The common thread is focusing on people’s own abilities and the relationships and systems that support them so they can make the choices that work for them. We put a special emphasis on gender equality because we know that’s a key part of finding solutions that will work for everyone.
What difficulties do you have to face in your daily task?
COVID-19 has created a lot of new challenges—movement restrictions, reductions in international aid budgets, and the constantly evolving context are all obstacles our staff have to overcome on a daily basis. We are facing increasingly volatile situations in almost every country in the world. This is on top of challenges we already had, like responding to the impacts of climate change and unprecedented numbers of refugees all over the world.
How can people help you?
Get involved in the issues. Reach out to your government to advocate for more resources to respond to COVID-19 and to eradicate poverty. Support policies and decisions the prioritize gender equality and social justice. Get your friends involved and find ways to spread the message. There’s a list of actions here: https://www.careaction.org/ Donate to CARE and other humanitarian organizations that are responding now to reduce the slide into extreme poverty.
From your point of view, what steps do you propose global institutions must take to eradicate poverty? Were we on the right track before the pandemic?
What COVID-19 shows us is that we weren’t make enough progress before the pandemic, and we had been overlooking critical components of a global system that ends poverty. We weren’t focusing enough on equality, justice, and resilience. Some of our immediate recommendations are:
- Prioritize immediate safety nets. All actors providing support during COVID-19—either through existing safety net programs, special COVID-19 relief programs, or humanitarian aid—should focus on the areas women are prioritizing: livelihoods, food, mental health, and gender-based violence (GBV) services. Every actor must meaningfully include women in designing COVID-19 assistance. Programs should deliberately target female recipients to ensure that support effectively meets the needs of both men and women. This also means sustaining reproductive health services and GBV prevention and response as essential services.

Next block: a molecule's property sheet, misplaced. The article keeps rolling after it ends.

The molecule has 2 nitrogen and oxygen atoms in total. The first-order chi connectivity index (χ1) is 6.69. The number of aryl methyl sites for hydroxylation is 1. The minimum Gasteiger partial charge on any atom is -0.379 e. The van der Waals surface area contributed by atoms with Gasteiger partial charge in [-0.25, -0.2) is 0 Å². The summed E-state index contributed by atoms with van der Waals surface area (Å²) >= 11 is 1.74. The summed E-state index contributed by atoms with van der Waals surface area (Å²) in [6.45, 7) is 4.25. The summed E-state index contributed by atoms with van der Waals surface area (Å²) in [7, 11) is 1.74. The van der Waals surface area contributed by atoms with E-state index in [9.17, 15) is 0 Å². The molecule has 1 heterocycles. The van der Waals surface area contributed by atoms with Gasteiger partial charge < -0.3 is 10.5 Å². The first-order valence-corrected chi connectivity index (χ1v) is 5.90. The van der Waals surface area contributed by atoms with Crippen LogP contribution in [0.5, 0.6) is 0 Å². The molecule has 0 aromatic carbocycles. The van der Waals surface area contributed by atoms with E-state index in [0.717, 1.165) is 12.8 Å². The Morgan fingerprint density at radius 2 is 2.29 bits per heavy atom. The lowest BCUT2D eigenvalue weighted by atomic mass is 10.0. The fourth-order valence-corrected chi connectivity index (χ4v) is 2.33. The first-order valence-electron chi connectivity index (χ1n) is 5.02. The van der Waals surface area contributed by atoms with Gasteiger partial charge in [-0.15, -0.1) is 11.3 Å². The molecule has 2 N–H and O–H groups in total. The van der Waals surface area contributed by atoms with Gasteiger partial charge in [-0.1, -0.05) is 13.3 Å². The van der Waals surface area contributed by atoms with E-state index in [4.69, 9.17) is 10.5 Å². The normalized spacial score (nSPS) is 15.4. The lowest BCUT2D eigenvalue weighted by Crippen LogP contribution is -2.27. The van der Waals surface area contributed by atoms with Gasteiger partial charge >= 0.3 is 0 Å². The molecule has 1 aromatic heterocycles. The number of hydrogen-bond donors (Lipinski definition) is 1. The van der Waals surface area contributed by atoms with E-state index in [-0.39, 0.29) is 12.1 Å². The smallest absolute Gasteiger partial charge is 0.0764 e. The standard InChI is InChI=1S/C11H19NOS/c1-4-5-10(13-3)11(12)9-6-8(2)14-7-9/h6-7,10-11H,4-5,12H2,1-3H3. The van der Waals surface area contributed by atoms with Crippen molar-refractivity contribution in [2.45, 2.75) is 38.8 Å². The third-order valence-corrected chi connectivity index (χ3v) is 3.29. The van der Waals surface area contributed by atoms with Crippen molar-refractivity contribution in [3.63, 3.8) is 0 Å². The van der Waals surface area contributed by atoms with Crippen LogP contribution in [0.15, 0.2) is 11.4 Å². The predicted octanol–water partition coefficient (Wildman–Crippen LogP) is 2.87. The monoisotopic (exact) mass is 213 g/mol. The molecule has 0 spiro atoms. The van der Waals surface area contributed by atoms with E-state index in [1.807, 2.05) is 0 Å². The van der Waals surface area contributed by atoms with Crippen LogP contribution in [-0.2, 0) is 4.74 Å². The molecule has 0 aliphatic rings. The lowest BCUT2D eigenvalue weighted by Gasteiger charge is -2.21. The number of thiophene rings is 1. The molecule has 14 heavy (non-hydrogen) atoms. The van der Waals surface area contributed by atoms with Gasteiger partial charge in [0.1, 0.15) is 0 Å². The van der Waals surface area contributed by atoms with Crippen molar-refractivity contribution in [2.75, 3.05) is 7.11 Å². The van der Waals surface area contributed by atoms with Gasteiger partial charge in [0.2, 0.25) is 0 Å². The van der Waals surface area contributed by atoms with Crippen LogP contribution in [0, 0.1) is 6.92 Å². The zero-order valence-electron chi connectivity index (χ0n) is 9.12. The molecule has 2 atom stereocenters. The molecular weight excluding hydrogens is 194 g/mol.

- Invest in women leaders. COVID-19 coordination and planning platforms are most effective when they are diverse and gender-balanced.[i] All COVID-19 leadership committees and task forces should include at least 50% women and prioritize partnering with women’s rights organizations. Actors should also work to engage men and boys in supporting women, women’s rights, and gender-equitable responses.
- Fill the data gap. CARE has seen the power of listening to women and girls and other traditionally underrepresented people, and how the stories they tell are different from what aggregate data shows us. It also shows that it is possible to fill the data gap to design more effective responses. All actors must collect, publish, and act on sex- and age-disaggregated data, and focus on the gaps between different people’s needs.
- Be accountable for equality. Every actor delivering COVID-19 responses should publish a status report on their activities to date and actions they have taken to listen to women’s experiences, uphold women’s rights, and ensure that women and girls have equal access to relief and recovery efforts.
Looking ahead, How do you see the world in ten years? Are you optimistic?
We see the possibility of a more equal, just, and sustainable world. It doesn’t even have to wait 10 years. We’re optimistic that we can get there if we start now. We’ve seen incredible resilience, ingenuity, and progress with the women CARE supports.
To take just one example, a 24-year-old woman in Cameroon and her friends found ways to distribute food to more than 100 families in extreme poverty. Women in savings groups in Bangladesh organized CARE packages for beggars in their community to ensure that they could eat. These weren’t wealthy or well-connected women; they were women in CARE’s programs who are on their own journeys out of poverty. If we follow those women’s example and prioritize that spirit of equality, listening to, and supporting the people who need it most—we can transform the world. We’re already doing it together.